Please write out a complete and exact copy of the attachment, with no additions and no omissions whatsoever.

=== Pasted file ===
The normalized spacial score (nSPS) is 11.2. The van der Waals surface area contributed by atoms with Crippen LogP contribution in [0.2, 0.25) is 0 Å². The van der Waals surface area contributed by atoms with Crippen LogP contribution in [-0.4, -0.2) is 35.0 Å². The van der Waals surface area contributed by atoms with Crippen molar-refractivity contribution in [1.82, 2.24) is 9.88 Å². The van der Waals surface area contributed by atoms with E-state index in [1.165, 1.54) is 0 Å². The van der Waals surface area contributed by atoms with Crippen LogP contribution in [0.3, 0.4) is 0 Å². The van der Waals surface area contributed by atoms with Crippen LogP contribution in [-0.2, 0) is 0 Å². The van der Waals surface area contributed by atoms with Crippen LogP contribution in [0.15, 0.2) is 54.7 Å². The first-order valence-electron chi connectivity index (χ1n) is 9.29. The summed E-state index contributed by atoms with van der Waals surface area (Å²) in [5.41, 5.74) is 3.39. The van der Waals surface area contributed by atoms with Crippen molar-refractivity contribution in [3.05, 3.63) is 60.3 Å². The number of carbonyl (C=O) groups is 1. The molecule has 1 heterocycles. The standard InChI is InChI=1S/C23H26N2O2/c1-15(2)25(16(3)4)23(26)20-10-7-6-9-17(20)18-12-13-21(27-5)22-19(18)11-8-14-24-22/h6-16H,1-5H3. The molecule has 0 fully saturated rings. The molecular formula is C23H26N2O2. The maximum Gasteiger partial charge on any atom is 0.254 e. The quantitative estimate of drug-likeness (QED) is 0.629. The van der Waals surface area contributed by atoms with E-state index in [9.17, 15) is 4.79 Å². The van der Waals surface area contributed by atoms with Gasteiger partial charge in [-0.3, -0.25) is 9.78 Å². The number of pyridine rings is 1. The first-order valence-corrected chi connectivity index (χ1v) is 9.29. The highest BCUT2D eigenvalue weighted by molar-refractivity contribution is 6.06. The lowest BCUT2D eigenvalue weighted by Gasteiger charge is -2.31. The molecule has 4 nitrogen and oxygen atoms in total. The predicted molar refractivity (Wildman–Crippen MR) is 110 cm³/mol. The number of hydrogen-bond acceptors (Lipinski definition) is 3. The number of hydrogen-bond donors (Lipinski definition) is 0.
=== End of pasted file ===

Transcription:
The normalized spacial score (nSPS) is 11.2. The van der Waals surface area contributed by atoms with Crippen LogP contribution in [0.2, 0.25) is 0 Å². The van der Waals surface area contributed by atoms with Crippen LogP contribution in [-0.4, -0.2) is 35.0 Å². The van der Waals surface area contributed by atoms with Crippen molar-refractivity contribution in [1.82, 2.24) is 9.88 Å². The van der Waals surface area contributed by atoms with E-state index in [1.165, 1.54) is 0 Å². The van der Waals surface area contributed by atoms with Crippen LogP contribution in [0.3, 0.4) is 0 Å². The van der Waals surface area contributed by atoms with Crippen LogP contribution in [-0.2, 0) is 0 Å². The van der Waals surface area contributed by atoms with Crippen LogP contribution in [0.15, 0.2) is 54.7 Å². The first-order valence-electron chi connectivity index (χ1n) is 9.29. The summed E-state index contributed by atoms with van der Waals surface area (Å²) in [5.41, 5.74) is 3.39. The van der Waals surface area contributed by atoms with Crippen molar-refractivity contribution in [3.05, 3.63) is 60.3 Å². The number of carbonyl (C=O) groups is 1. The molecule has 1 heterocycles. The standard InChI is InChI=1S/C23H26N2O2/c1-15(2)25(16(3)4)23(26)20-10-7-6-9-17(20)18-12-13-21(27-5)22-19(18)11-8-14-24-22/h6-16H,1-5H3. The molecule has 0 fully saturated rings. The molecular formula is C23H26N2O2. The maximum Gasteiger partial charge on any atom is 0.254 e. The quantitative estimate of drug-likeness (QED) is 0.629. The van der Waals surface area contributed by atoms with E-state index in [9.17, 15) is 4.79 Å². The van der Waals surface area contributed by atoms with Gasteiger partial charge in [-0.3, -0.25) is 9.78 Å². The number of pyridine rings is 1. The first-order valence-corrected chi connectivity index (χ1v) is 9.29. The highest BCUT2D eigenvalue weighted by molar-refractivity contribution is 6.06. The lowest BCUT2D eigenvalue weighted by Gasteiger charge is -2.31. The molecule has 4 nitrogen and oxygen atoms in total. The predicted molar refractivity (Wildman–Crippen MR) is 110 cm³/mol. The number of hydrogen-bond acceptors (Lipinski definition) is 3. The number of hydrogen-bond donors (Lipinski definition) is 0.